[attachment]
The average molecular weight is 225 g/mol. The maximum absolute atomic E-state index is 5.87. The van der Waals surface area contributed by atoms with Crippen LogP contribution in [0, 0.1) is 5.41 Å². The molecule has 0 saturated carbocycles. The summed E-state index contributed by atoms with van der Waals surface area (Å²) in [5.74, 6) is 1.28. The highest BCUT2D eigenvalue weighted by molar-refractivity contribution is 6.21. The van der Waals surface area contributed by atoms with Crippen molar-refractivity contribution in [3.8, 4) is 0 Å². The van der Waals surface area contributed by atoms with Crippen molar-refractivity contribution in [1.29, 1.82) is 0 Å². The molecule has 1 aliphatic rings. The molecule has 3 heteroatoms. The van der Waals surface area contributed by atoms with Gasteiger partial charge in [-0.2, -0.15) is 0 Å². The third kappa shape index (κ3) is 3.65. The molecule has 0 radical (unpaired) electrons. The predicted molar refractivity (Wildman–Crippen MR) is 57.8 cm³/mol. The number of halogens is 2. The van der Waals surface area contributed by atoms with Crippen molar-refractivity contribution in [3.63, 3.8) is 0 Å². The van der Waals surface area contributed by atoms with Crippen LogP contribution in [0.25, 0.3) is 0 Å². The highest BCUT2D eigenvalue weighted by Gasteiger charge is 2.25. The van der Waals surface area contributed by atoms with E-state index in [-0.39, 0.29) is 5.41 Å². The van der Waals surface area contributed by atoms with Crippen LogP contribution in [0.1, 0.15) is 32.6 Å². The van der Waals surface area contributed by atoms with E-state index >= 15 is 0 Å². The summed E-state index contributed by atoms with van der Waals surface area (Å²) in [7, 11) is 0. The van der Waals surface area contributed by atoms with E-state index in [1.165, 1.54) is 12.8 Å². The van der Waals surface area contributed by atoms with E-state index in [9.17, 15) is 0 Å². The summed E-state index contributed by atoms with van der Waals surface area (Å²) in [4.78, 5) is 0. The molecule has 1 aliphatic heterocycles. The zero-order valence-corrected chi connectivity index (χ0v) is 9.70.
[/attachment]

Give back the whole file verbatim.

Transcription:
The average molecular weight is 225 g/mol. The maximum absolute atomic E-state index is 5.87. The van der Waals surface area contributed by atoms with Crippen LogP contribution in [0, 0.1) is 5.41 Å². The molecule has 0 saturated carbocycles. The summed E-state index contributed by atoms with van der Waals surface area (Å²) in [5.74, 6) is 1.28. The highest BCUT2D eigenvalue weighted by molar-refractivity contribution is 6.21. The van der Waals surface area contributed by atoms with Crippen molar-refractivity contribution in [3.8, 4) is 0 Å². The van der Waals surface area contributed by atoms with Crippen molar-refractivity contribution in [1.29, 1.82) is 0 Å². The molecule has 1 aliphatic rings. The molecule has 3 heteroatoms. The van der Waals surface area contributed by atoms with Gasteiger partial charge in [-0.2, -0.15) is 0 Å². The third kappa shape index (κ3) is 3.65. The molecule has 0 radical (unpaired) electrons. The predicted molar refractivity (Wildman–Crippen MR) is 57.8 cm³/mol. The number of halogens is 2. The van der Waals surface area contributed by atoms with Crippen molar-refractivity contribution in [3.63, 3.8) is 0 Å². The van der Waals surface area contributed by atoms with Crippen LogP contribution in [0.25, 0.3) is 0 Å². The highest BCUT2D eigenvalue weighted by Gasteiger charge is 2.25. The van der Waals surface area contributed by atoms with E-state index in [-0.39, 0.29) is 5.41 Å². The van der Waals surface area contributed by atoms with Crippen LogP contribution in [0.1, 0.15) is 32.6 Å². The van der Waals surface area contributed by atoms with E-state index >= 15 is 0 Å². The summed E-state index contributed by atoms with van der Waals surface area (Å²) in [7, 11) is 0. The van der Waals surface area contributed by atoms with E-state index in [1.165, 1.54) is 12.8 Å². The van der Waals surface area contributed by atoms with E-state index in [9.17, 15) is 0 Å². The summed E-state index contributed by atoms with van der Waals surface area (Å²) in [4.78, 5) is 0. The molecule has 1 aliphatic heterocycles. The zero-order valence-corrected chi connectivity index (χ0v) is 9.70.